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    ABSTRACT: Epidemiologic evidence linking birth weight and asthma is inconsistent. The authors examined the association between birth weight and asthma during childhood and adult life in twins. Using prospectively collected data on 21,588 like-sexed Swedish twins of known zygosity born in 1928-1952, they first conducted a cohort study to examine the risk of asthma in relation to birth weight. Next, they conducted nested co-twin control analyses among 643 dizygotic and 365 monozygotic twin pairs discordant for asthma to ascertain whether the association between birth weight and asthma could be confounded by genetic and shared environmental exposures. In the cohort analysis, birth weight of <2,500 g was associated with significantly greater risk of asthma independent of perinatal characteristics and within-twin-pair correlations. In the co-twin control analyses, birth weight of <2,500 g was significantly related to increased risk of asthma among monozygotic twins (relative risk for 2,000 g vs. 2,500 g = 1.58, 95% confidence interval: 1.06, 2.38). A negative association between birth weight and asthma, albeit not statistically significant, was also found among dizygotic twins. In conclusion, there is a negative association between birth weight and asthma in twins that is unlikely to be confounded by genetic or shared environmental factors.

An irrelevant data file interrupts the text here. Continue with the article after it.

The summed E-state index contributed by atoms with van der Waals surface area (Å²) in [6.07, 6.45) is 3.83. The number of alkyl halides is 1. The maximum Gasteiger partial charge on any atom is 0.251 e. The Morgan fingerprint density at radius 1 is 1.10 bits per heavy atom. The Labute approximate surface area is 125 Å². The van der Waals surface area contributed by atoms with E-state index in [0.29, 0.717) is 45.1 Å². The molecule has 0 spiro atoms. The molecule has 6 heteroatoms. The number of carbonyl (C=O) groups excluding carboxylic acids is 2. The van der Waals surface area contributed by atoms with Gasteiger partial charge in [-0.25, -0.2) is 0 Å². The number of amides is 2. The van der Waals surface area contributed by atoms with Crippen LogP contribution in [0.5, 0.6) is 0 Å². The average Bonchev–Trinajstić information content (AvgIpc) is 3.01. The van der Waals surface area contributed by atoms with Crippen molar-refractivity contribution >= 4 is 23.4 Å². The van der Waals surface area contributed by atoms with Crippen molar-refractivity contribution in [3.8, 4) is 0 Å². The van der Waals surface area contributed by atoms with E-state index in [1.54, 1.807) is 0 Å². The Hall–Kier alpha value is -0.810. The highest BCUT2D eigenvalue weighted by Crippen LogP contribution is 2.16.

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    ABSTRACT: Studies have found associations between low birth weight and asthma. However, this association could be due to familial confounding. Our objective was to investigate whether fetal growth and birth weight affect the risk of asthma in childhood, controlling for gestational age (GA), and shared (familial) environment and genetic factors. Information on asthma, zygosity, birth characteristics, and potential confounders was collected for all 9- and 12-year-old twins through the Swedish Twin Register and Medical Birth Register. To obtain an overall effect of birth weight on risk of asthma, we performed cohort analyses on all twins (N = 10918). To address genetic and shared environmental confounding, we performed a co-twin control analysis by using the 157 monozygotic and 289 dizygotic same-sex twin pairs who were discordant for asthma. The overall rate of asthma ever was 13.7%. In the cohort analysis, the adjusted odds ratio (OR) for asthma in relation to a 1000-g decrease in birth weight was 1.57 (95% confidence interval [CI]: 1.38-1.79), and for each reduced gestational week the OR was 1.10 (95% CI: 1.07-1.13). In the co-twin control analyses, a 1000-g decrease in birth weight corresponded to an OR of 1.25 (95% CI: 0.74-2.10) for dizygotic same-sex twins and 2.42 (95% CI: 1.00-5.88) for monozygotic twins. There is an association between fetal growth and childhood asthma that is independent of GA and shared (familial) environment and genetic factors, which indicates that fetal growth restriction affects lung development, supporting additional studies on the early metabolic and physiologic mechanisms of childhood asthma.